The most prudent course of action would be to raise the minimum wage to $15 per hour by 2020 for all workers in the county with no exemptions, indexing the minimum wage to rise with inflation or average wages after 2020.  Over 100,000 Montgomery County residents would benefit from such an increase.

Opponents of this idea today made the same arguments and dire predictions four years ago.  They were wrong then and they’re wrong now.

The $15 minimum wage bill I recently reintroduced, like the one that took effect in 2013, contains several compromises to assuage the concerns of some of my colleagues and some small businesses.  It delays the phase-in to 2022 for businesses with 25 or fewer employees, for example, and it continues to allow the exemptions for some workers that exist under federal law.  These compromises will result in less help for people in need than my ideal proposal would achieve, but the bill we ultimately enshrine into law will still have a huge, positive impact.

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On Raising the Minimum Wage, Part I

The County Council is getting ready to reconsider Councilmember Marc Elrich’s bill to raise the minimum wage to $15 per hour that was vetoed by County Executive Ike Leggett, who outlined changes to the bill that he would like to see. Elrich’s bill was one vote short of being able to override Leggett’s veto.

As we are heading into an election year, there is a lot of political pressure around the issue and I imagine something will emerge from the Council. Rather than focus on the politics, however, what are the questions that councilmembers and voters ought to consider?

Direct Impact on the County Budget

For all of the controversy over the effect of a wage increase on the County’s economy, it remains surprising that little thought has been given to the potential impact on the county budget. Marc Elrich argues that it shouldn’t be much:

Probably not much if any [impact] on the County’s own budget. County employees and those who contract for the County have to pay a living wage which this year is around $14.50. So any inflation would get you to $15 in two years at the most.

The PFM Study on the minimum wage was widely discredited as junk science but nonetheless outlined the argument for why a higher wage could cost the county money:

[A $15 minimum wage] would likely present a significant cost to the County both in terms of adjusting employees’ pay to reflect a higher wage floor and to avoid wage compression in relation to that floor, but also through the resulting increases in additional compensation dependent on the base rate of pay (e.g. overtime) and in the County’s pension liability for eligible employees, due to increases in base earnings.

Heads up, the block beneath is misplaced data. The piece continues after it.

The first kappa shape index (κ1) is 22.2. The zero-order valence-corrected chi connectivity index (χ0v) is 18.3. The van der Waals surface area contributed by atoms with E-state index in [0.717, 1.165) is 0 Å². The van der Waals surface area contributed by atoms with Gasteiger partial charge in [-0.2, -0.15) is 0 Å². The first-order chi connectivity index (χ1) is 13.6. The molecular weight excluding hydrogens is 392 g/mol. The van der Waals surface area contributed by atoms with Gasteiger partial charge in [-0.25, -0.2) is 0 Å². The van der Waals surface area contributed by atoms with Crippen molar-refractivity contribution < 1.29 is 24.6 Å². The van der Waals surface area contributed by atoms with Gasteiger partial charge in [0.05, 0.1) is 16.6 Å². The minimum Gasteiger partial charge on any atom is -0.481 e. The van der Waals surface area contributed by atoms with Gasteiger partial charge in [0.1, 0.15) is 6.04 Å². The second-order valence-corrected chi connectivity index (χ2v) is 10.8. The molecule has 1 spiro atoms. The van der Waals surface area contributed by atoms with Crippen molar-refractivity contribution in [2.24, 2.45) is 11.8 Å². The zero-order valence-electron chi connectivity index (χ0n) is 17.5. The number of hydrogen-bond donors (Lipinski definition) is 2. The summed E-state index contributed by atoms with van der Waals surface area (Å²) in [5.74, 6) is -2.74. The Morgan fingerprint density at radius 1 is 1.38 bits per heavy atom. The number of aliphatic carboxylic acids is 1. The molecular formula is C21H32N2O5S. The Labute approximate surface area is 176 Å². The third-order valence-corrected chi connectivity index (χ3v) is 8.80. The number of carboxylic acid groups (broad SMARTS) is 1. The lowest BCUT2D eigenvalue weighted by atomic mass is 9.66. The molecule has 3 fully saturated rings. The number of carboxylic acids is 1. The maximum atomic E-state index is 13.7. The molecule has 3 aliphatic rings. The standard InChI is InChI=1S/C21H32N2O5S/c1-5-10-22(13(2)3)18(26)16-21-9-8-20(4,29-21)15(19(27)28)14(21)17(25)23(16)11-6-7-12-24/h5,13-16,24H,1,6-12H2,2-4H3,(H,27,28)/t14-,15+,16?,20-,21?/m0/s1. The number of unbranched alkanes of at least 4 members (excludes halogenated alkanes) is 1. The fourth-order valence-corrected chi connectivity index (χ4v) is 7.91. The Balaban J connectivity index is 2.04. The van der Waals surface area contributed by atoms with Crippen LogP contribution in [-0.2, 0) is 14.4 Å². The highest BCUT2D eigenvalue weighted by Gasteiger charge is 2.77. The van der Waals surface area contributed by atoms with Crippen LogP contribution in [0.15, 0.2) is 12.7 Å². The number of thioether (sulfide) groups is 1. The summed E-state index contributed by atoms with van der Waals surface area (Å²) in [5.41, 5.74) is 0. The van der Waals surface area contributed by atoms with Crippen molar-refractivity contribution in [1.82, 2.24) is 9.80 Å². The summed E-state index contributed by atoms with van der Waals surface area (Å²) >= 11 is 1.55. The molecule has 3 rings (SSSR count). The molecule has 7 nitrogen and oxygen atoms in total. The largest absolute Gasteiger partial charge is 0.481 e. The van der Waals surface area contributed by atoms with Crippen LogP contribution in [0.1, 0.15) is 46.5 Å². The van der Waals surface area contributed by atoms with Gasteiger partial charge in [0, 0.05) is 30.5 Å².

The fiscal impact statement for the bill is rather Delphic:

This legislation, as well as this fiscal impact statement, does not address the issue of wage compression in the County. Any action taken to address this issue would have a significant fiscal impact, which would be difficult to determine at this time.

Seems like it would be good to have a healthy discussion of budgetary impact to make sure we don’t have a repeat from 12 years ago with the county government racking up wage bills that it couldn’t afford in advance of an election. Elrich makes a good case but would the County need to have a higher floor to compete with the private sector?

Should the County Leave It to the State?

Libertarians argue that there should be no minimum wage because individuals should have the right to make contracts at any mutually agreeable wage. Assuming that this ship said long ago in Montgomery County, the question still remains if it wise for the County to enact its own rate substantially different from the state and double that of Virginia.

Del. Bill Frick, a candidate for county executive, has argued we should have a higher minimum wage but it should be done by the State:

Minimum wage policy, however, is more effective as a state policy than as a local one.  Maryland has a Department of Labor, with the statutory power and duty to enforce minimum wage and other employment laws. Montgomery County does not. Just as zoning and land use decisions belong at the County level instead of the state, I believe employment regulation is better in the hands of the state . . .

Additionally, statewide action eliminates risk of losing business to either Howard or Prince George’s Counties, though not DC or Virginia. At-Large County Council Candidate Seth Grimes argues that the county needs to act because the state hasn’t: